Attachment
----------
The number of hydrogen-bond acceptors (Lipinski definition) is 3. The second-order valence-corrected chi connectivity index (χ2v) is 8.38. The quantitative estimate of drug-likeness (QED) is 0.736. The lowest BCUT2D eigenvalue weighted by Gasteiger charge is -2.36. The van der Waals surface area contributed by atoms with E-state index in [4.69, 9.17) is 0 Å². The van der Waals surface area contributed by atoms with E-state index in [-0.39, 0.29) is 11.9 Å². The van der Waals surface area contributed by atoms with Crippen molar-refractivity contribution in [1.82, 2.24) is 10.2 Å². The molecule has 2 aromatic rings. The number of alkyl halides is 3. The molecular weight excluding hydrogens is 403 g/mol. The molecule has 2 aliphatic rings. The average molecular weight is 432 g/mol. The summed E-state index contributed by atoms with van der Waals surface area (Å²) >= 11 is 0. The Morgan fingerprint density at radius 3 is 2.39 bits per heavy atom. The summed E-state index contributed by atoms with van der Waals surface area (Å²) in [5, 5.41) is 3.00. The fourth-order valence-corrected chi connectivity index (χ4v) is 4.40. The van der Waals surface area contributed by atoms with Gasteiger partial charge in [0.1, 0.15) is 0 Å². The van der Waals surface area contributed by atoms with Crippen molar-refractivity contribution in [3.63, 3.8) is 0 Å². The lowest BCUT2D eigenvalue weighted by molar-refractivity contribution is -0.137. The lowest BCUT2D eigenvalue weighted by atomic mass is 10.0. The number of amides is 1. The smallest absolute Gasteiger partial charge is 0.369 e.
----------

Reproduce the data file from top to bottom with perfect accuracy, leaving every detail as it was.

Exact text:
The number of hydrogen-bond acceptors (Lipinski definition) is 3. The second-order valence-corrected chi connectivity index (χ2v) is 8.38. The quantitative estimate of drug-likeness (QED) is 0.736. The lowest BCUT2D eigenvalue weighted by Gasteiger charge is -2.36. The van der Waals surface area contributed by atoms with E-state index in [4.69, 9.17) is 0 Å². The van der Waals surface area contributed by atoms with E-state index in [-0.39, 0.29) is 11.9 Å². The van der Waals surface area contributed by atoms with Crippen molar-refractivity contribution in [1.82, 2.24) is 10.2 Å². The molecule has 2 aromatic rings. The number of alkyl halides is 3. The molecular weight excluding hydrogens is 403 g/mol. The molecule has 2 aliphatic rings. The average molecular weight is 432 g/mol. The summed E-state index contributed by atoms with van der Waals surface area (Å²) >= 11 is 0. The Morgan fingerprint density at radius 3 is 2.39 bits per heavy atom. The summed E-state index contributed by atoms with van der Waals surface area (Å²) in [5, 5.41) is 3.00. The fourth-order valence-corrected chi connectivity index (χ4v) is 4.40. The van der Waals surface area contributed by atoms with Gasteiger partial charge in [0.1, 0.15) is 0 Å². The van der Waals surface area contributed by atoms with Crippen molar-refractivity contribution in [3.63, 3.8) is 0 Å². The lowest BCUT2D eigenvalue weighted by molar-refractivity contribution is -0.137. The lowest BCUT2D eigenvalue weighted by atomic mass is 10.0. The number of amides is 1. The smallest absolute Gasteiger partial charge is 0.369 e.